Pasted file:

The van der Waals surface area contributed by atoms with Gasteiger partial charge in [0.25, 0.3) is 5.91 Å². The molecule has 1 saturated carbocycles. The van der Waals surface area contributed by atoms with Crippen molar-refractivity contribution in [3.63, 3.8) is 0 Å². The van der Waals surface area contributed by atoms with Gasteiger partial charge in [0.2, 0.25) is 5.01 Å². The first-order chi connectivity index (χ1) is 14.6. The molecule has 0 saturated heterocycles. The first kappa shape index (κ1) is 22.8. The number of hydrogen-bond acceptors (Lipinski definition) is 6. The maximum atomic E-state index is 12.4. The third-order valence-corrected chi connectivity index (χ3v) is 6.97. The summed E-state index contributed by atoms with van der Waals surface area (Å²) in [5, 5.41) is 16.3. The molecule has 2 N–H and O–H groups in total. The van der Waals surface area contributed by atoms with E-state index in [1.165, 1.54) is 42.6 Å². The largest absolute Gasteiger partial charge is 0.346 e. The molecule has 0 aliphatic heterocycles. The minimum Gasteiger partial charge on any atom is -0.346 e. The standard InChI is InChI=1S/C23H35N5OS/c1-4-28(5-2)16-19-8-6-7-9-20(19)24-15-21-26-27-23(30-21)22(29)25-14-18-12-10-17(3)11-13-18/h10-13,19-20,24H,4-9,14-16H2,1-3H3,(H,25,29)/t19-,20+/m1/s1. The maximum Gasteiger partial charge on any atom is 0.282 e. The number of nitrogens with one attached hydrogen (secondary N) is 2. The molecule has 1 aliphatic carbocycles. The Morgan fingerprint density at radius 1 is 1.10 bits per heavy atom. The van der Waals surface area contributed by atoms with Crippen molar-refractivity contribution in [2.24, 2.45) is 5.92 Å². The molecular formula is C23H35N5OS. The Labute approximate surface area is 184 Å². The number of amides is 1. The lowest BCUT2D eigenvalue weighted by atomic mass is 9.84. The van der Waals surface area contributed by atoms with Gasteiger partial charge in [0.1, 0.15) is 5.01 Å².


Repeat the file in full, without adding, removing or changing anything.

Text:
The van der Waals surface area contributed by atoms with Gasteiger partial charge in [0.25, 0.3) is 5.91 Å². The molecule has 1 saturated carbocycles. The van der Waals surface area contributed by atoms with Crippen molar-refractivity contribution in [3.63, 3.8) is 0 Å². The van der Waals surface area contributed by atoms with Gasteiger partial charge in [0.2, 0.25) is 5.01 Å². The first-order chi connectivity index (χ1) is 14.6. The molecule has 0 saturated heterocycles. The first kappa shape index (κ1) is 22.8. The number of hydrogen-bond acceptors (Lipinski definition) is 6. The maximum atomic E-state index is 12.4. The third-order valence-corrected chi connectivity index (χ3v) is 6.97. The summed E-state index contributed by atoms with van der Waals surface area (Å²) in [5, 5.41) is 16.3. The molecule has 2 N–H and O–H groups in total. The van der Waals surface area contributed by atoms with E-state index in [1.165, 1.54) is 42.6 Å². The largest absolute Gasteiger partial charge is 0.346 e. The molecule has 0 aliphatic heterocycles. The minimum Gasteiger partial charge on any atom is -0.346 e. The standard InChI is InChI=1S/C23H35N5OS/c1-4-28(5-2)16-19-8-6-7-9-20(19)24-15-21-26-27-23(30-21)22(29)25-14-18-12-10-17(3)11-13-18/h10-13,19-20,24H,4-9,14-16H2,1-3H3,(H,25,29)/t19-,20+/m1/s1. The maximum Gasteiger partial charge on any atom is 0.282 e. The number of nitrogens with one attached hydrogen (secondary N) is 2. The molecule has 1 aliphatic carbocycles. The Morgan fingerprint density at radius 1 is 1.10 bits per heavy atom. The van der Waals surface area contributed by atoms with Crippen molar-refractivity contribution in [2.24, 2.45) is 5.92 Å². The molecular formula is C23H35N5OS. The Labute approximate surface area is 184 Å². The number of amides is 1. The lowest BCUT2D eigenvalue weighted by atomic mass is 9.84. The van der Waals surface area contributed by atoms with Gasteiger partial charge in [0.1, 0.15) is 5.01 Å².